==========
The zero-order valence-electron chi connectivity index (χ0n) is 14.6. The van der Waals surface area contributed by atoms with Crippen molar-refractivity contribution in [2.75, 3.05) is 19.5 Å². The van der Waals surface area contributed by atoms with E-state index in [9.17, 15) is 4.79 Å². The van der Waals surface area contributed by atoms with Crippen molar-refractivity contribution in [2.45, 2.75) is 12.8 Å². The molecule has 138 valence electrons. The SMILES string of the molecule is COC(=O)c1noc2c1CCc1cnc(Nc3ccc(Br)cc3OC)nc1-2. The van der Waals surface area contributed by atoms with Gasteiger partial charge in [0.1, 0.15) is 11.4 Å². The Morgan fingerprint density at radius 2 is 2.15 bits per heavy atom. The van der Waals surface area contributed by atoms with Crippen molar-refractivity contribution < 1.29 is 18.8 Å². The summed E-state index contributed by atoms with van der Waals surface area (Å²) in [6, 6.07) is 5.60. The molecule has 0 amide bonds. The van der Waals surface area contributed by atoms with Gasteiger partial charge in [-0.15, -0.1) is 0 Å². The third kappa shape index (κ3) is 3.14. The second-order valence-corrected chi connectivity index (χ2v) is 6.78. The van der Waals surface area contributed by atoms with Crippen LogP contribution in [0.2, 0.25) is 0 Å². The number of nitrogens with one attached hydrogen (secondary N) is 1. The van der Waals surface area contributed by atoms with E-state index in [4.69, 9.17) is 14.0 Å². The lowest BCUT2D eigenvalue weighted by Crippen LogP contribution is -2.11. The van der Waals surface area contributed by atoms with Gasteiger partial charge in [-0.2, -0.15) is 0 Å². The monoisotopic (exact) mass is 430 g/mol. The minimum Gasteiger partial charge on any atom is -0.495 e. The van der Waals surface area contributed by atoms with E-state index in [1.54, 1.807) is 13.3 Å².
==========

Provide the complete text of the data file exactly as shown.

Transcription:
The zero-order valence-electron chi connectivity index (χ0n) is 14.6. The van der Waals surface area contributed by atoms with Crippen molar-refractivity contribution in [2.75, 3.05) is 19.5 Å². The van der Waals surface area contributed by atoms with E-state index in [9.17, 15) is 4.79 Å². The van der Waals surface area contributed by atoms with Crippen molar-refractivity contribution in [2.45, 2.75) is 12.8 Å². The molecule has 138 valence electrons. The SMILES string of the molecule is COC(=O)c1noc2c1CCc1cnc(Nc3ccc(Br)cc3OC)nc1-2. The van der Waals surface area contributed by atoms with Gasteiger partial charge in [0.1, 0.15) is 11.4 Å². The Morgan fingerprint density at radius 2 is 2.15 bits per heavy atom. The van der Waals surface area contributed by atoms with Crippen molar-refractivity contribution < 1.29 is 18.8 Å². The summed E-state index contributed by atoms with van der Waals surface area (Å²) in [6, 6.07) is 5.60. The molecule has 0 amide bonds. The van der Waals surface area contributed by atoms with Gasteiger partial charge in [-0.15, -0.1) is 0 Å². The third kappa shape index (κ3) is 3.14. The second-order valence-corrected chi connectivity index (χ2v) is 6.78. The van der Waals surface area contributed by atoms with Crippen LogP contribution in [0.2, 0.25) is 0 Å². The number of nitrogens with one attached hydrogen (secondary N) is 1. The van der Waals surface area contributed by atoms with E-state index in [4.69, 9.17) is 14.0 Å². The lowest BCUT2D eigenvalue weighted by Crippen LogP contribution is -2.11. The van der Waals surface area contributed by atoms with Gasteiger partial charge in [-0.2, -0.15) is 0 Å². The monoisotopic (exact) mass is 430 g/mol. The minimum Gasteiger partial charge on any atom is -0.495 e. The van der Waals surface area contributed by atoms with E-state index in [1.54, 1.807) is 13.3 Å².